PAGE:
Spectacular Photography 101

Posted by on Jun 10, 2013 in Uncategorized | 0 comments

Landscape Photography 101

Allen Tippetts – Midvale, Utah



Several years ago I attended a seminar in Salt Lake City sponsored by the Smugmug web hosting company. It was a very informal gathering of photographers who use Smugmug to host their websites, and when introductions were made, I was the only landscape photographer in attendance. All of the other photographers were wedding photographers. Other than the fact that we both use cameras, record moments in time, and use the Smugmug webhosting service, we had very little in common. The host of the gathering even commented on the fact that she could never do landscape or nature photography – sitting on a rock waiting for the right light was not something she was remotely interested in doing.


Her comments were surprising to me, because I actually turn down work photographing people. I believe portraits, and especially weddings (if you screw up, you REALLY screw up) are the most difficult photographic subject matter.


This is not to say that landscape photography is a piece of cake – it is far from that. It can be mentally exasperating, physically demanding, and spiritually exhilarating, all in the same shoot. Since I have been invited to share some photographic insights on the FOTC website and newsletter, we will explore both the technical aspects and the intangible rewards of photographing one of the most unique spots on earth; the Vermilion Cliffs National Monument and surrounding area.


Ultimately, our goal should be to turn your enthusiasm for photographing our lands into artwork that you can proudly display on your walls. Take a second and think back. How many vacation photos are either in your computer, or on film or memory cards?  Now, count how many of those photographs you framed and displayed.  Why are even the best of those photos still in the proverbial shoe box? Is it because you don’t believe that you are really a photographer, but just a snapshooter? Then let’s begin a journey to the next level.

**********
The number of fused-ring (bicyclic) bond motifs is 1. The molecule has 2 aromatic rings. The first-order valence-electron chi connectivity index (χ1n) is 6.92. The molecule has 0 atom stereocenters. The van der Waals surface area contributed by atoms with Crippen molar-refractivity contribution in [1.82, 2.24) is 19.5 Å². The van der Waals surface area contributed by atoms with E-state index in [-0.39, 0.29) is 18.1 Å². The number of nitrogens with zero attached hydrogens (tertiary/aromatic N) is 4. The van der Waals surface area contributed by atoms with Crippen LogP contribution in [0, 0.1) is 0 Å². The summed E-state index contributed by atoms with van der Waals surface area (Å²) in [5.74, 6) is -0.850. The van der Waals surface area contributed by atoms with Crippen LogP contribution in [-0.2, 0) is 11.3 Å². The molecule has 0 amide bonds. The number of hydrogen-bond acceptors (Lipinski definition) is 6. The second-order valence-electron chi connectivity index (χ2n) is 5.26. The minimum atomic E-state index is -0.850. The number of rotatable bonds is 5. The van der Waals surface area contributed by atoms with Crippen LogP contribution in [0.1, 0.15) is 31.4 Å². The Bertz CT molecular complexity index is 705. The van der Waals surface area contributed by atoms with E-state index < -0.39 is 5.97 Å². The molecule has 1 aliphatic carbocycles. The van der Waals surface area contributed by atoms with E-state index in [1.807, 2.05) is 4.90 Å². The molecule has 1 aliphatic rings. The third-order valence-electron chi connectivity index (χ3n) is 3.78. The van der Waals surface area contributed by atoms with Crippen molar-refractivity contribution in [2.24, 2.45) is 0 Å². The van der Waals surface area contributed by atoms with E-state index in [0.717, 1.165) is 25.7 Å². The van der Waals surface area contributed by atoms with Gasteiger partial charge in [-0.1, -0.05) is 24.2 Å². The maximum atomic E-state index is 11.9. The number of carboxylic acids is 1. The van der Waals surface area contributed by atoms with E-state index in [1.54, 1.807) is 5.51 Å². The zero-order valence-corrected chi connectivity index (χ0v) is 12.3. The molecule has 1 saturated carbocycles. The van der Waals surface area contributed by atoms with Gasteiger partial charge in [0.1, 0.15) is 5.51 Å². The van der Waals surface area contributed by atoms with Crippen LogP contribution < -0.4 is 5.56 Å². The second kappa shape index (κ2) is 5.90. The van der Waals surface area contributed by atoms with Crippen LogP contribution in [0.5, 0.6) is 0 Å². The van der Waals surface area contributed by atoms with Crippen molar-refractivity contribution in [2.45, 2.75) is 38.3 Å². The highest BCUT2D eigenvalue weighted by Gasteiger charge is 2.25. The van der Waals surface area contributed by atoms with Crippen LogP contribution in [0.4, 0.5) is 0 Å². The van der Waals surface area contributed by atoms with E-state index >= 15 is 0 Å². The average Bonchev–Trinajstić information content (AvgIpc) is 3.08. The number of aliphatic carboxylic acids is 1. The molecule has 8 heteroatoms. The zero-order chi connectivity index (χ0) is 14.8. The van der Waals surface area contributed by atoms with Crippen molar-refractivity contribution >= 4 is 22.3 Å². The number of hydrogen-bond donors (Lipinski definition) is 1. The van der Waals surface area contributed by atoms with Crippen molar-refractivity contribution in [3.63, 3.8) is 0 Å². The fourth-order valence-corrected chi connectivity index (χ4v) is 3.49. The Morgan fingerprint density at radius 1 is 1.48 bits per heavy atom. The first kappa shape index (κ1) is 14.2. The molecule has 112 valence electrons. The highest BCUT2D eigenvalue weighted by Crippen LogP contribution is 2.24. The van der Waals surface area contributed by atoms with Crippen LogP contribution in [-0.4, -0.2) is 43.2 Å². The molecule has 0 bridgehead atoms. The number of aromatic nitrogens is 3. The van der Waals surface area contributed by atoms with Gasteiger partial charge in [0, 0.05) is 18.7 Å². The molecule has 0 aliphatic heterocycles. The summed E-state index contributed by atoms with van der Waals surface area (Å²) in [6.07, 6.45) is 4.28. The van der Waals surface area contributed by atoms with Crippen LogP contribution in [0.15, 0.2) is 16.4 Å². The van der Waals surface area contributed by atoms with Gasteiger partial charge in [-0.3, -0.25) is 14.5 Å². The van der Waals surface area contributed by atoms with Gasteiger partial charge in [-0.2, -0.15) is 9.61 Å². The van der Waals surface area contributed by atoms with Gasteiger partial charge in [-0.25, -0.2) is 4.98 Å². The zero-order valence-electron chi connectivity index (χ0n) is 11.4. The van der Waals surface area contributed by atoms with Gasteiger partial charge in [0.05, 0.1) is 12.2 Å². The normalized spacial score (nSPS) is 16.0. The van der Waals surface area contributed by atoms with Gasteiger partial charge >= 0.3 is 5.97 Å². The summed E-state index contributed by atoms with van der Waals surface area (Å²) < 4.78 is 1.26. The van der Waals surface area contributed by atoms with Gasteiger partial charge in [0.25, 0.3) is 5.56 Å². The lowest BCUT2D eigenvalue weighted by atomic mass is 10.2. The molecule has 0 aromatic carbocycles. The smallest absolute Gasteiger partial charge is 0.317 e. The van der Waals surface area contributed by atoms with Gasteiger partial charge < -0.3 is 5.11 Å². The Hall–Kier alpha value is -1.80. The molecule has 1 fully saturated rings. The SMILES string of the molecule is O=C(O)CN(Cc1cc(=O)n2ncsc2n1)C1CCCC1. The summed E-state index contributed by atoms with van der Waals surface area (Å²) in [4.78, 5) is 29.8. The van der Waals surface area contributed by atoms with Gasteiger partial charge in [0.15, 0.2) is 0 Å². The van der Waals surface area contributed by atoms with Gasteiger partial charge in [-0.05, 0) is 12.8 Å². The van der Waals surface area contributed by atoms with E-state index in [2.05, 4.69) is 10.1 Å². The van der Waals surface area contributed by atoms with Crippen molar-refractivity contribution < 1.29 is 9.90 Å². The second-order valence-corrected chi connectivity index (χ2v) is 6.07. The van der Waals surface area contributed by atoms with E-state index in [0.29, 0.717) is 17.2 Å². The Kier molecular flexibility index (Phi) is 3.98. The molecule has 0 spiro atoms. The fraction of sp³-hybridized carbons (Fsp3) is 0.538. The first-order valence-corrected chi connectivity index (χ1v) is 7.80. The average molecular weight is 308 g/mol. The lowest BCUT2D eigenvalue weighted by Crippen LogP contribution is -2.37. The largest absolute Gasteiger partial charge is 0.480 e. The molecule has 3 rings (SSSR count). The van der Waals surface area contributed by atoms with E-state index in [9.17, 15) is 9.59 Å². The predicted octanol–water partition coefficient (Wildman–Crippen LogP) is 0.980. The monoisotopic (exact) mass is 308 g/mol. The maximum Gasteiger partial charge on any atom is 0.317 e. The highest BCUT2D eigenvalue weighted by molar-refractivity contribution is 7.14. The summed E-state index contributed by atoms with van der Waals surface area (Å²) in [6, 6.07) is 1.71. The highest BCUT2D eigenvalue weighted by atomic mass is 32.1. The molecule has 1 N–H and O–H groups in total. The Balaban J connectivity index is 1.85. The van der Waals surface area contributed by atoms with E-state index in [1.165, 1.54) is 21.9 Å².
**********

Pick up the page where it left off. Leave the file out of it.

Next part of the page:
We won’t be discussing equipment very much in this series, mostly because a great photograph is taken by a person, not by a camera. I am much more concerned that you know how to use the camera you have to its full potential. Purchasing a Nikon or Canon camera does not make you a photographer; it makes you a Nikon or Canon owner. The camera that I currently use is over 6 years old – ancient by digital standards. But I know how to operate it with my eyes closed, know its strengths and limitations, and love its size, balance, and how it feels in my hands. It feels like a natural extension of my arm. I dread the day I have to replace it.


First, let’s get some technical matters out of the way, and then we can move on to the fun stuff.  We will discuss resolution, digital file management and software applications, and finally composition.


Resolution. You’ve all heard the term before, but what does it really mean? Simply put, resolution speaks to the level of detail in an image. Pixels per inch (PPI), megapixels (mpx), and pixel column and row counts all relate to the resolution of an image, or how detailed the image is, but measure it in different ways. Digital camera sensors are measured in megapixels. An image file is measured in row and olumn pixel counts combined with a pixels per inch rating. Without getting too technical, larger sensors with more pixels capture more detail. Today’s high-end digital cameras use what is termed “full-frame” sensors, meaning the sensor is the same physical size as a 35mm negative, and they contain more than 20 megapixels. The camera I use has an APS class sensor (slightly smaller than full frame) capturing 10.1 megapixels. I have enlarged photographs to 26 x 38 inches with very little image degradation. Image resolution can also be reduced, enhanced, and even destroyed by software. So be aware that camera/sensor resolution is not the final limiting factor to final image quality. If you never enlarge a photo larger than 8 x10, and never intend on publishing any work, all name-brand current generation digital cameras will give you excellent image quality.


The next installment will look at a very basic workflow process. By that I mean the steps you should take after you have a group of images in your camera, and how software can help you organize your photos.  And by all means, if you have a question that you would like to see answered in a future installment, please send me an email: atipp@comcast.net



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